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Omissions, CBA & Magellan

Omissions generally are not accidents. The world turns collectively on our every action and our every omission whether we know it or not.

Omissions, either by CBA management and or the board, will be a central theme in the AUSTRAC money laundering case. APRA and ASIC are circling the bank as well. A corporate mugging in the making by the regulators. CBA’s price has dropped 10% in the past six months. And I think it has more to fall – possibly into the low $60’s.

Three reasons why.

1) Reputational Risk. Australian banks rely on overseas funding for their mortgage books – their principal revenue earner. CBA will pay more for capital if it’s A grade credit rating it affected. That flows through to net interest margin, impacting profitability and potentially dividends. CBA already looks expensive – on a price to book ratio of almost 2 times, and recent regulatory changes have boxed in revenue growth of the Australian banks, according to Citibank. Hedge Funds already are short the stock – about 1.5% of the bank’s capital. Any negative talk about earnings will see this short position grow aggressively. Particularly if safe haven investors like super funds switch from CBA to its peers or other sectors. There are no bargains in the local banks.

2) Fines. CBA is facing 52,000 offences, of which it appears a handful will become the court ping pong with the regulator. Overseas regulators have walloped banks stepping out of line with huge fines running into the hundreds, if not billions of dollars. CBA will not get off with the slap of a wet lettuce leaf. Our regulators are mindful of their international reputation. CBA’s fine notice will need more space for the extra zeros it will need to fill in. CBA’s mea culpa may be to pay a big enough fine to stay proceedings. And that fine comes out of the pot making up shareholders dividends.

3) Class Action. A mugging by the three preeminent regulators will lead to a lawyer fest of class action against the CBA board. Long and expensive. And it is a fair bet that while insurers may pick up some of the tab, shareholders dividends will in the firing line for the rest.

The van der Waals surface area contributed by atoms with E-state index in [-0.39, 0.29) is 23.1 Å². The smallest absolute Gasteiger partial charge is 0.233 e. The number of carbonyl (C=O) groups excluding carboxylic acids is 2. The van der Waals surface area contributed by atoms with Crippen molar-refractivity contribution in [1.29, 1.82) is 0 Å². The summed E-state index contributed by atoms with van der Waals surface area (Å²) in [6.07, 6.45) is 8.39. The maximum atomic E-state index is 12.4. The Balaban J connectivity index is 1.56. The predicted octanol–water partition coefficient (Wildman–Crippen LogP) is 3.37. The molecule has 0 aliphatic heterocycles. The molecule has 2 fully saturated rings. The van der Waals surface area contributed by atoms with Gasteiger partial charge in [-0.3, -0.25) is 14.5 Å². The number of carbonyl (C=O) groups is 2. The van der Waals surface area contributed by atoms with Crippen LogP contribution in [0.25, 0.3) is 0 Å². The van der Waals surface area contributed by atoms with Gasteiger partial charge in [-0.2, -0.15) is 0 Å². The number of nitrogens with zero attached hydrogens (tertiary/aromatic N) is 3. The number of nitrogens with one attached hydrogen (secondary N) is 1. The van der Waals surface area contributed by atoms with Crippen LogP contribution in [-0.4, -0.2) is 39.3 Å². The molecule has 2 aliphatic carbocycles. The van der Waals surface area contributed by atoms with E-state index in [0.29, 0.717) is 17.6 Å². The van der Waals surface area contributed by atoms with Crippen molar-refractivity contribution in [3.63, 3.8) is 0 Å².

Australian banks are a significant percentage of the Australian market and with them now facing crimped revenue growth we think the opportunity is to switch from CBA to a more international focus.

Why? Because international equities offer Australian investors the ability to access a broader opportunity set, with the potential to invest in sectors not represented or not well represented in the Australian market. Given international markets are not perfectly correlated with the Australian market, they also afford portfolio diversification benefits. The Australian market represents about 2% of the global market.

Chris and I have are looking at the new listed Magellan Global Fund. We think this is worth backing. The Fund is looking to raise around $1 billion at $1.50 a share. The best bit from an investor’s view is the listed investment trust is paying its own ASX listing and distribution fees. Which means the units will trade at full face value. And not at a discount, which most listed investment companies do. The difference is unitholders don’t spend the first year chasing performance just to get square.

No absolute internal return is quoted, but it’s worth noting similar Magellan strategies target absolute returns of 9% to 10% p.a. net of fees over a business cycle (five to seven years). The Trust’s investment strategy is to actively manage a high conviction portfolio of global securities, actively manage currency hedging. It also has relatively few formal investment parameters and is a benchmark unaware investment vehicle. The Trust will typically hold between 15 to 30 securities and can invest up 50% of the portfolio in cash (currency denomination at the portfolio manager’s discretion) as a capital preservation / risk control mechanism. The Trust is also able to borrow up to 20% of the Trust’s gross assets.

Kimber Capital has reserved an allocation in the Magellan Fund.  So it’s a case of first in.  Don’t omit to do, commit to selling CBA and buying Magellan!

Kim Slater

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